As hard as it is to imagine a California without abundant agricultural riches, that day may be soon approaching.

Joe Guzzardi taught in the Lodi Unified School District from 1987 to 2008. Contact him at guzzjoe@yahoo.com.

Rules of Conduct

  • 1 Use your real name. You must register with your full first and last name before you can comment. (And don’t pretend you’re someone else.)
  • 2 Keep it clean. Please avoid obscene, vulgar, lewd, racist or sexually oriented language.
  • 3 Don’t threaten. Threats of harming another person will not be tolerated.
  • 4 Be truthful. Don't lie about anyone or anything. Don't post unsubstantiated allegations, rumors or gossip that could harm the reputation of a person, company or organization.
  • 5 Be nice. No racism, sexism or any sort of -ism that is degrading to another person.
  • 6 Stay on topic. Make sure your comments are about the story. Don’t insult each other.
  • 7 Tell us if the discussion is getting out of hand. Use the ‘Report’ link on each comment to let us know of abusive posts.
  • 8 Share what you know, and ask about what you don't.
  • 9 Don’t be a troll.
  • 10 Don’t reveal personal information about other commenters. You may reveal your own personal information, but we advise you not to do so.
  • 11 We reserve the right, at our discretion, to monitor, delete or choose not to post any comment. This may include removing or monitoring posts that we believe violate the spirit or letter of these rules, or that we otherwise determine at our discretion needs to be monitored, not posted, or deleted.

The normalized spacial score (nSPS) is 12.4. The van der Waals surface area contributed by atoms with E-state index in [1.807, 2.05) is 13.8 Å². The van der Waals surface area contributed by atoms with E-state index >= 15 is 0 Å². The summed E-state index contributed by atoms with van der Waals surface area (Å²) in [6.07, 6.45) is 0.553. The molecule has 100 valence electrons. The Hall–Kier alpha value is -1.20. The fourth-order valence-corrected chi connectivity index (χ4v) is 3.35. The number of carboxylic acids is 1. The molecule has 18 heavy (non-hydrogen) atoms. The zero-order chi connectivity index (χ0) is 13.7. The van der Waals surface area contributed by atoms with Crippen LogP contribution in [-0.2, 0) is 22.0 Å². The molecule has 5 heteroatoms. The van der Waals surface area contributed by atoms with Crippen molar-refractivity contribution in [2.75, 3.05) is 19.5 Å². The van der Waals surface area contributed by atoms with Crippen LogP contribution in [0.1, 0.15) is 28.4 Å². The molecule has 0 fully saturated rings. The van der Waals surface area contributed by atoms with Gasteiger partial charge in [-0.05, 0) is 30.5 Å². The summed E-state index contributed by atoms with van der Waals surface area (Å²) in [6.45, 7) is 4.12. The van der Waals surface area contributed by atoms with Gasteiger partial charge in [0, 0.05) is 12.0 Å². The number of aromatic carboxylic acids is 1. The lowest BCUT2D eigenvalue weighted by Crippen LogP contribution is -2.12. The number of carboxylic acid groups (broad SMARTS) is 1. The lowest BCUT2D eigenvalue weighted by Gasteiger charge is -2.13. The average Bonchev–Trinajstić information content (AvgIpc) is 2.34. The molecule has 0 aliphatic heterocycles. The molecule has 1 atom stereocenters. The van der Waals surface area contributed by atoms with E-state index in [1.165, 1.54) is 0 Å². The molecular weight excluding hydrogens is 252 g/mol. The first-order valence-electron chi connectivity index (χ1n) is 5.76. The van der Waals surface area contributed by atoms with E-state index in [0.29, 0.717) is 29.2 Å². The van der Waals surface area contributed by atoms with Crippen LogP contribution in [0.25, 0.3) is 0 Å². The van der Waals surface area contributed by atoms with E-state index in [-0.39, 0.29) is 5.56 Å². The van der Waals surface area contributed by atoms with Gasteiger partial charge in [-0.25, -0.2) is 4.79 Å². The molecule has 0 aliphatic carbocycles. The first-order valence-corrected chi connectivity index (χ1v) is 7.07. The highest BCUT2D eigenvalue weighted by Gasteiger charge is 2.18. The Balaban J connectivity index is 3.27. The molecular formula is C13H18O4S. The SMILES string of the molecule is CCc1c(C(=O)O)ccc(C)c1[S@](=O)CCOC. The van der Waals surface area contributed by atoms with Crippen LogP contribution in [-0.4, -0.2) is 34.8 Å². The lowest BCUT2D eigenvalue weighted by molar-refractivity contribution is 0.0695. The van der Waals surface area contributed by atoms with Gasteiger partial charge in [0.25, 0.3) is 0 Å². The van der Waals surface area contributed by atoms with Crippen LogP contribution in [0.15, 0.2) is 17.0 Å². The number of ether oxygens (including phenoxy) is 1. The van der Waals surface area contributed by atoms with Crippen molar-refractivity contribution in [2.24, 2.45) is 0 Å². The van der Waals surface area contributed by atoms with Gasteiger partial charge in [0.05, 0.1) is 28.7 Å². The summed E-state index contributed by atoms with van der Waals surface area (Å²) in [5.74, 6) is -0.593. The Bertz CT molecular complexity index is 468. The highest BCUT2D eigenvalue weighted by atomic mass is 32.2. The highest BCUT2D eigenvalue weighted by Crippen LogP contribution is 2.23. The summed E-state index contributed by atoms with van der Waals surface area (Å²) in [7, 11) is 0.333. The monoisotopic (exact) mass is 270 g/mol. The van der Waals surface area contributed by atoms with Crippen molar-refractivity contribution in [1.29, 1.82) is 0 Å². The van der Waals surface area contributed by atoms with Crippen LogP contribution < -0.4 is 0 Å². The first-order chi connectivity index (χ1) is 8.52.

Welcome to the discussion.

Recent Comments

Posted 5 hours ago by Gary Maurer.

article: Letter: Leaders to blame for police dea…

Hey Thomas, I am with you on this one. This kind of balderdash is always about the writer's jaded views of the world and never, never abou…

More...

Posted 6 hours ago by Ed Walters.

article: Letter: Leaders to blame for police dea…

I`m off being bad, at least till after New Years, Merry Christmas to all you happy posters. [beam]

More...

Posted 7 hours ago by Mike Adams.

article: Letter: U.S. suffers from total lack of…

Former contributor alex recently emailed me. He wants everyone here to have a wonderful and merry holiday season and wishes everyone a ver…

More...

Posted 7 hours ago by Mike Adams.

article: Letter: Leaders to blame for police dea…

"All those who voted for this petulant little man should be ashamed." ...I'm not. "If any police officers are hurt as a res…

More...

Posted 11 hours ago by Ed Walters.

article: Letter: U.S. suffers from total lack of…

Time for a change: Everything that can be said has been said in many forms concerning Ferguson, along with the latest shooting. Simon, …

More...

Video

Popular Stories

Poll

What was the biggest local story of 2014?

It has been an eventful year in Lodi, from the antics of a wild turkey named Tom Kettleman to the announced closure of the General Mills plant. What do you see as the biggest story of the year?

Total Votes: 202

Loading…

Your News

News for the community, by the community.

Mailing List

Subscribe to a mailing list to have daily news sent directly to your inbox.

  • Breaking News

    Would you like to receive breaking news alerts? Sign up now!

  • News Updates

    Would you like to receive our daily news headlines? Sign up now!

  • Sports Updates

    Would you like to receive our daily sports headlines? Sign up now!

Manage Your Lists